Allergic conjunctivitis is a common problem that significantly impairs patients' quality of life. Whether air pollution serves as a risk factor for the development of allergic conjunctivitis remains elusive. In this paper, we assess the relationship between air pollutants and weather conditions with outpatient visits for allergic conjunctivitis. By using a time-series analysis based on the largest dataset ever assembled to date, we found that the number of outpatient visits for allergic conjunctivitis was significantly correlated with the levels of NO2, O3, and temperature, while its association with humidity was statistically marginal. No associations between PM10, PM2.5, SO2, or wind velocity and outpatient visits were seen. Subgroup analyses showed that sex seemed to modify the effects of humidity on outpatient visits for allergic conjunctivitis, but not for NO2, O3, or temperature. People younger than 40 were found to be susceptible to changes of all four parameters, while those older than 40 were only consistently affected by NO2 levels. Our findings revealed that higher levels of ambient NO2, O3, and temperature increase the chances of outpatient visits for allergic conjunctivitis. Ambient air pollution and weather changes may contribute to the worsening of allergic conjunctivitis.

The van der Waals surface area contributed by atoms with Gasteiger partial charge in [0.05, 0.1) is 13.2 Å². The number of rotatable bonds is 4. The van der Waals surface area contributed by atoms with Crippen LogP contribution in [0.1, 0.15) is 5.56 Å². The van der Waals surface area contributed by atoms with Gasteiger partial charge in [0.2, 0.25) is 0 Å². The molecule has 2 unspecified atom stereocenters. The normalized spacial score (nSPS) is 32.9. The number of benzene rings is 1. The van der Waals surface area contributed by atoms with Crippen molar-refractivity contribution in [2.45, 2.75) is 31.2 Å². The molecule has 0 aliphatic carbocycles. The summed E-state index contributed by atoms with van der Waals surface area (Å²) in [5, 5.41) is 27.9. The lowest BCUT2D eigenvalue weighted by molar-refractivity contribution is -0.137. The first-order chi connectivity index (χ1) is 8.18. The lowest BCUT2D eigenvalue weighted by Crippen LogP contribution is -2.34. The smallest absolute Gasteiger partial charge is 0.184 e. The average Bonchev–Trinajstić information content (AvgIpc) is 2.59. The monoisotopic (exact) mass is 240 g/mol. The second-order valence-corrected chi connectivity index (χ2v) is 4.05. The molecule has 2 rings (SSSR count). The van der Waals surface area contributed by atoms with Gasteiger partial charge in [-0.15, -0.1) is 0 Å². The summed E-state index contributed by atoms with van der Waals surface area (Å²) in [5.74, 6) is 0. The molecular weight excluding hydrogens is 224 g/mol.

Identifying genes required by pathogens during infection is critical for antimicrobial development. Here, we use a Monte Carlo simulation-based method to analyse high-throughput transposon sequencing data to determine the role of infection site and co-infecting microorganisms on the in vivo 'essential' genome of Staphylococcus aureus. We discovered that co-infection of murine surgical wounds with Pseudomonas aeruginosa results in conversion of ∼25% of the in vivo S. aureus mono-culture essential genes to non-essential. Furthermore, 182 S. aureus genes are uniquely essential during co-infection. These 'community dependent essential' (CoDE) genes illustrate the importance of studying pathogen gene essentiality in polymicrobial communities.